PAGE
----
Ah, this is Halliday's Functional Transitivity, right? Well, I'm not a fan, sorry, so I do not know much about "material process clauses", but they have been described as follows:
Another example, and from a difference source:
So, for example, processes of doing (material process) have one participant which is grammatically ‘responsible’ for the process and may have another, the participant to which the process 'extends'. For example, ‘the tree branch smashed the car’, has a process‘smashed’ grammatically ‘acted’ by the tree branch and ‘done to’ the car. [page 203]
Ex: material doing & happening This topic appears to be fairly complicated stuff. Here's the only explanation I could find, that I don't have to pay for, and it's somewhat tough to get through. I'm providing the whole thing as you'd have difficulty finding it inside the document. It's as I mentioned complicated stuff:
Actor: the company
Process: is giving
Goal: a new teapot
Recipient: to my aunt
My apologies for not being able to help you with this.
(1) PROCESS TYPE: 'material'. (i) Looked at 'from above', a material clause construes doings & happenings ? including actions, activities, and events; configurations of a process and participants involved that require some input of energy to occur and where one participants is likely to undergo a change. (ii) Looked at 'from below', a material clause is characterized by particular structural configurations, such as Process + Actor + Goal (+ Recipient), and Process + Range. There is always an Actor, which can be realized by a nominal group representing any 'thing' or even a non-finite clause representing a 'macro-thing' (as in the boy with green hair broke the window, and the earth moving broke the window respectively), but not by a 'meta-thing' (a fact ? that the earth moved broke the window is not possible). Further options determine whether the process is 'directed', in which case there is a Goal as well ([Actor:] the policeman [Process:] hunted [Goal:] the demonstrator), or not ([Actor:] the policeman [Process:] ran). If the process is directed, it may be 'benefactive'; and it if is, there may be a Recipient ([Actor:] the judge [Process:] gave [Recipient:] the demonstrator [Goal:] a legal document). (iii) Looked at 'from around', a material clause is the entry condition to a number of further systems; we have already referred to directedness and benefaction as two examples. It does not lead to a system of PROJECTION (a system with an option of reporting or quoting speech or thought, which we find with verbal and mental clauses, as in The paper said "The building collapsed"); it is thus not possible to say the earth moved: "The building collapsed": there can be a causal relation between these two clauses (the earth moved so the building collapsed), but not a semiotic one where the clause the earth moved would project the clause "The building collapsed" onto a more abstract plane as its content. If we explore around PROCESS TYPE but outside the TRANSITIVITY systems themselves, we find that in reports of present time, there is an unmarked correlation with different TENSE selections for the different process types. In material clauses, the unmarked tense is the present-in-present rather than the simple present, as in The cat's waving its tail rather than The cat waves its tail. (The simple present is used to construe a different time frame, such as generic or habitual time, as in The cat waves its tail whenever it's uncertain.) This systemic association between PROCESS TYPE and TENSE is semantically motivated: processes are phenomena that unfold in time and hence have a tense system; but different process types have different temporal profiles and hence different unmarked present tense selections.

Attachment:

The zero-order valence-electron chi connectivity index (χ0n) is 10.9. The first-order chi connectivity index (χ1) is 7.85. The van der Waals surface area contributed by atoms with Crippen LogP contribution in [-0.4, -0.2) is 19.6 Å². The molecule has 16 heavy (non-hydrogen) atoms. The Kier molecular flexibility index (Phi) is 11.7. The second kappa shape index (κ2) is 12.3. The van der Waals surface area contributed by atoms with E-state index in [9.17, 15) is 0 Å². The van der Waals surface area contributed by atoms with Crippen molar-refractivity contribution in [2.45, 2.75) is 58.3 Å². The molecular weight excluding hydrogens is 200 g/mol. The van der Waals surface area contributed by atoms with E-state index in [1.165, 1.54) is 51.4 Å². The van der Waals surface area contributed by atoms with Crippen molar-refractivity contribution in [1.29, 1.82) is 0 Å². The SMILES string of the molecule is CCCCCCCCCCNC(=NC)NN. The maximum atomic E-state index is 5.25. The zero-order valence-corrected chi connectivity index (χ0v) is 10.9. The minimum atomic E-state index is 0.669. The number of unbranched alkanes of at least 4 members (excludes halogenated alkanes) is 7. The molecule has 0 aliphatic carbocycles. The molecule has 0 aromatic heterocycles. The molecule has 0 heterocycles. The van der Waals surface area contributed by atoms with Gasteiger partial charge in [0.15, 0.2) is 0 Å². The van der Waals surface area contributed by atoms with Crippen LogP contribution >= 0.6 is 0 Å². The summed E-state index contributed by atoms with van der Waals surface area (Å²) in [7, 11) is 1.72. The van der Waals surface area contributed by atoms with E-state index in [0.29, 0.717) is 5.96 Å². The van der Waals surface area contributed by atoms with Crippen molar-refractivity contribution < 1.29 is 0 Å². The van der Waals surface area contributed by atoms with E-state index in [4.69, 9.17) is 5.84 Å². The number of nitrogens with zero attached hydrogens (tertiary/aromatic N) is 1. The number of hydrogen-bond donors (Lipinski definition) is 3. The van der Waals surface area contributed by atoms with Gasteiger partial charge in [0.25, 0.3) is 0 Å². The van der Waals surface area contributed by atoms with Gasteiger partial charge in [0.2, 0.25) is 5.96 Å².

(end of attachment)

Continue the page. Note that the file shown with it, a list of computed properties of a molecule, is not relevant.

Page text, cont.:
Source SFG intro (Peng chapter) New
If anyone out there can provide an easy, understandable explanation, it would be much appreciated.